workshop, reaffirms our conviction that there is a need for PS to be studied in greater depth,
considering cognitive and affective aspects as complementary. It is not easy to design and
implement a workshop on PS that includes in all of its sessions and activities specific aspects
of cognition and emotional education. Nonetheless, although difficult, we consider it
necessary because teachers in their actions in the classroom can not dissociate the two aspects
when they are dealing with some specific activity for pupils of a specific level.
It is true that some of the prospective teachers stated that they still lacked confidence as
problem solvers. But it is no less true that these same pupils showed more willingness to
tackle a problem that they were set than at the beginning of the workshop. This opens the way
to changes in their values concerning PS, and they will be better disposed to initiate changes
in this activity along the lines set out in the current curricular proposals.
The present study was funded by Research Projects SEJ2006-04175 of the Ministry of
Education and Science (Spain), and PRI08B034 of the Junta de Extremadura (Spain), and
European Regional Development Fund (ERDF).
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... Les émotions négatives affectent leur pratique car ces enseignants consacrent souvent moins de temps à l'enseignement des sciences, faute de confiance en eux (Jones & Carter, 2007). Enfin, il est souligné qu'il est important d'accompagner les enseignants en formation, comme les enseignants déjà titulaires à travers des programmes de soutien émotionnel, afin qu'ils développent le mieux possible cette compétence (Appleton, 2008 ;Blanco et al., 2010). ...
Cette thèse s’intéresse à la manière dont des enseignants de l’école maternelle en France s’approprient des dispositifs didactiques visant la construction d’un modèle précurseur sur les notions de lumière et d’ombre sous le prisme de l’optique géométrique. Disposant d’un tel modèle précurseur construit par des études antérieures, nous mettons en place une méthodologie spécifique pour observer et analyser dans quelle mesure des enseignants peuvent se l’approprier pour mener une éducation scientifique avec leurs élèves. Pour ce faire, nous avons constitué un groupe de quatre enseignants volontaires afin de mettre en place cette étude. Le groupe propose un scénario pédagogique, répondant à certaines contraintes en lien avec le modèle précurseur, qu’un membre met en oeuvre dans sa classe. Après avoir effectué une analyse critique sur sa pratique, cet enseignant propose un nouveau scénario. Basés sur la Théorie Anthropologique du Didactique de Chevallard, nous construisons une praxéologie de référence inspirée par le modèle précurseur, et des praxéologies didactiques du groupe et de l’enseignant. Nous effectuons une série d’actions afin de repérer des éléments de praxis et de logos, et nous identifions si les praxéologies des enseignants contiennent les éléments du modèle précurseur. L’analyse des données montre qu’une éventuelle appropriation du modèle est possible sous certaines conditions. Le groupe propose un scénario qui s’aligne avec le contenu du modèle précurseur mais la mise en oeuvre semble s’éloigner des principes du modèle en question. Cependant, notre méthodologie amène l’enseignant à prendre du recul sur sa pratique et à proposer un scénario respectant les contraintes du modèle précurseur.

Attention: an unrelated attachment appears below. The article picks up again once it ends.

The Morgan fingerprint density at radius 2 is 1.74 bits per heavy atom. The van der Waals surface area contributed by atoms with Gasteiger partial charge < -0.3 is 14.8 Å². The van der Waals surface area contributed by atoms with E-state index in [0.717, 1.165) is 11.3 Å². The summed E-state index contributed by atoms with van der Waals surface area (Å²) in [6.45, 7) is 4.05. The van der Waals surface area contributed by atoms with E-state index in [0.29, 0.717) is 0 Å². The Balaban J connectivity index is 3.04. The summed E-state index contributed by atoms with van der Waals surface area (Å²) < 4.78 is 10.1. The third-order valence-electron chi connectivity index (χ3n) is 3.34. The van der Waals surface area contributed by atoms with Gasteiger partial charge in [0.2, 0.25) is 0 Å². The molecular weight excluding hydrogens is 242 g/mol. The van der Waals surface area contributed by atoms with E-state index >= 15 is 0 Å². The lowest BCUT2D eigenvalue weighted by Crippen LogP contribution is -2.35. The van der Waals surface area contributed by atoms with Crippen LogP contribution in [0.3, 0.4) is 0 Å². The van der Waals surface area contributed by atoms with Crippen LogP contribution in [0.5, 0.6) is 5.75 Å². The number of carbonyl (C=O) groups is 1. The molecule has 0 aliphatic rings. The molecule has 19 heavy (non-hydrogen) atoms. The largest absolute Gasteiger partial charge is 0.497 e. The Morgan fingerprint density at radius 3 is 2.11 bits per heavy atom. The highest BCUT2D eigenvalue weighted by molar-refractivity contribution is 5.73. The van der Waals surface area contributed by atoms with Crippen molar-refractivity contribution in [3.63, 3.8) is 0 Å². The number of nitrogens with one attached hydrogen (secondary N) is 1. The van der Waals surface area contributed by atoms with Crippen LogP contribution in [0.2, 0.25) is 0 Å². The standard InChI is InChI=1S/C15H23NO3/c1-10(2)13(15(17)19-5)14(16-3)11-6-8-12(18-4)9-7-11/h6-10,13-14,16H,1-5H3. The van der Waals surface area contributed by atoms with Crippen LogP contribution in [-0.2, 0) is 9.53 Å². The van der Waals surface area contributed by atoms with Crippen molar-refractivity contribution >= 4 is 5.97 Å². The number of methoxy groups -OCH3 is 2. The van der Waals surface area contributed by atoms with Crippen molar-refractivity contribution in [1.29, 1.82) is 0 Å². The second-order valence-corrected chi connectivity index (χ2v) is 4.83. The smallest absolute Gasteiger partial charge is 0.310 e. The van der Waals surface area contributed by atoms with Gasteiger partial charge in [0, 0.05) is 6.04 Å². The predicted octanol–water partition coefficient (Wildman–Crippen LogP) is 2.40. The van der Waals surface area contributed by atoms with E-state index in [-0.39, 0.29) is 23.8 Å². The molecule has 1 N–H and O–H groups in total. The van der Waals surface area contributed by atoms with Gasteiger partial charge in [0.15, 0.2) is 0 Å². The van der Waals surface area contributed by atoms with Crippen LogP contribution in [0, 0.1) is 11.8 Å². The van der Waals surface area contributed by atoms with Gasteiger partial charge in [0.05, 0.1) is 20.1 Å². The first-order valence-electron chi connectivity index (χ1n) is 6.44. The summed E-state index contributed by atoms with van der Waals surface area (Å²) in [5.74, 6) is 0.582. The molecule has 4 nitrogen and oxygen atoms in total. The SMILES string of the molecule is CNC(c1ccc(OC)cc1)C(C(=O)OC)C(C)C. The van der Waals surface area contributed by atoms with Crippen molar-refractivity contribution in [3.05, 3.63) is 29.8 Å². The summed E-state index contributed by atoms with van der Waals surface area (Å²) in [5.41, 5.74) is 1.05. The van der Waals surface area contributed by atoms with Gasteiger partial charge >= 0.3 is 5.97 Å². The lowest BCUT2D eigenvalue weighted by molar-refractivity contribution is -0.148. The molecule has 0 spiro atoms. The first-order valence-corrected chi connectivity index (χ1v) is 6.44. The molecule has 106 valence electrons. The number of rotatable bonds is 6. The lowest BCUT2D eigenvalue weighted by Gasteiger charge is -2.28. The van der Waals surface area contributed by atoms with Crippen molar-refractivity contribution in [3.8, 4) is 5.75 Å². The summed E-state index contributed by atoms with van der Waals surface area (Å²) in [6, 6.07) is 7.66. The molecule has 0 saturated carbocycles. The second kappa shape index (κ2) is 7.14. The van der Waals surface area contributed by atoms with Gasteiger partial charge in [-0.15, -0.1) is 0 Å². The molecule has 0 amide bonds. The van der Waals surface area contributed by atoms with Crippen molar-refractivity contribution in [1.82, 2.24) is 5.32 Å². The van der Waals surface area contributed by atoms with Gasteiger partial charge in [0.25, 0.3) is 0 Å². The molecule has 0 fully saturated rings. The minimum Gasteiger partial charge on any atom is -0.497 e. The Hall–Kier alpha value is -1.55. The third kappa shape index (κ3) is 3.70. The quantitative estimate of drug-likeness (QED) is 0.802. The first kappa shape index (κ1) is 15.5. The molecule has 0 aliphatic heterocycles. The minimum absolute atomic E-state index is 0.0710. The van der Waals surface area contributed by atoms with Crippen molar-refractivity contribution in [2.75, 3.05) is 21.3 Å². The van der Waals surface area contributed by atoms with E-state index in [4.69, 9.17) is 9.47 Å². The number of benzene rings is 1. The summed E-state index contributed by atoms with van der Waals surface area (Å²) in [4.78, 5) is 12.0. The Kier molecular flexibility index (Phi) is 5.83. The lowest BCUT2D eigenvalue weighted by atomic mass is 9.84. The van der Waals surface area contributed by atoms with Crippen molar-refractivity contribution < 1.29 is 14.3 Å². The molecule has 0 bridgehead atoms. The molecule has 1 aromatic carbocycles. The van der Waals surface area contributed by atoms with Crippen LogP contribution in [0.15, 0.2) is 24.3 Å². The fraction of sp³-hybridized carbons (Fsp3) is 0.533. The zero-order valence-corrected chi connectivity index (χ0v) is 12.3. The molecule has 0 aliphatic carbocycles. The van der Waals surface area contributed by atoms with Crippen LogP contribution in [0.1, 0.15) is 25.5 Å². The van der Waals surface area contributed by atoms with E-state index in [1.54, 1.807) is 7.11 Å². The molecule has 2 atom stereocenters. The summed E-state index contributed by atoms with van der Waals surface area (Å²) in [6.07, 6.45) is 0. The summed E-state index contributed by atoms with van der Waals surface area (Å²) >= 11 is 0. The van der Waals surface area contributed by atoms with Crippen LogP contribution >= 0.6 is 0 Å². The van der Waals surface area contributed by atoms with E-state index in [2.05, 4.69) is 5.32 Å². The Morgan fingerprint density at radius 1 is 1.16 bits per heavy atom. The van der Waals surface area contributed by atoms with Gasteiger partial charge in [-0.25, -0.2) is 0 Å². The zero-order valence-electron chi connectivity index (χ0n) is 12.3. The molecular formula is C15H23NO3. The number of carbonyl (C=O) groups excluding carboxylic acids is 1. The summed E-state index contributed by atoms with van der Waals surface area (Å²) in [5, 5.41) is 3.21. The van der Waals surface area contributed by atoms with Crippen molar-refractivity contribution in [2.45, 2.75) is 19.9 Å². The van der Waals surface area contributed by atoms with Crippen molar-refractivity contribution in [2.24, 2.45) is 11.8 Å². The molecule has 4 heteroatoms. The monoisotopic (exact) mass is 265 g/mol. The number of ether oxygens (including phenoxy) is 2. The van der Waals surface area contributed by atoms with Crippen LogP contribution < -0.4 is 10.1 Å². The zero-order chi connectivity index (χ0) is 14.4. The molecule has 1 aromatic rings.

... As part of the personal aspect, we consider it important to reflect on emotions, which can act as facilitators or obstacles to teaching and learning (Blanco et al., 2010;King et al., 2015). Indeed, the study of emotions plays a key role in PSTs (Schoffner, 2009) as they can minimise student tiredness, which is one means of engaging with the most relevant scientific content (Ritchie et al., 2011). ...
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Social constructivism is a learning approach in which students actively construct their own knowledge by way of experiences and interactions with others. As such, it is important to highlight both individual and group-based reflection practices in pre-service teacher training as a key aspect for improving teaching practice. This paper presents the results of the design and implementation of a training programme of 7 sessions (8.5 h of class participation plus 25 h of personal homework) for pre-service secondary school science teachers, who were asked to design a gamification resource and an e-rubric to evaluate it. Subsequent improvement of this e-rubric was enhanced by performing different reflection activities at key moments. The programme was carried out by 50 Spanish pre-service teachers from Málaga (Spain). Data collection centred on the e-rubrics designed, the emotions experienced and the possible transfer to real-life practice performed six months later. The impact of reflections on the evaluation was studied by analysing the evolution of the categories proposed by the participants for the e-rubric at different times, with marked changes being found during design and preparation of the gamification resource, and only very minor changes post-implementation. In addition, a group-based criteria consensus session favoured a more in-depth reflection. Interest was the main emotion experienced by pre-service teachers, especially during preparation and use of the resource. The programme also had a marked impact on transfer of the e-rubric into practice, as did the designed resource, although to a lesser extent.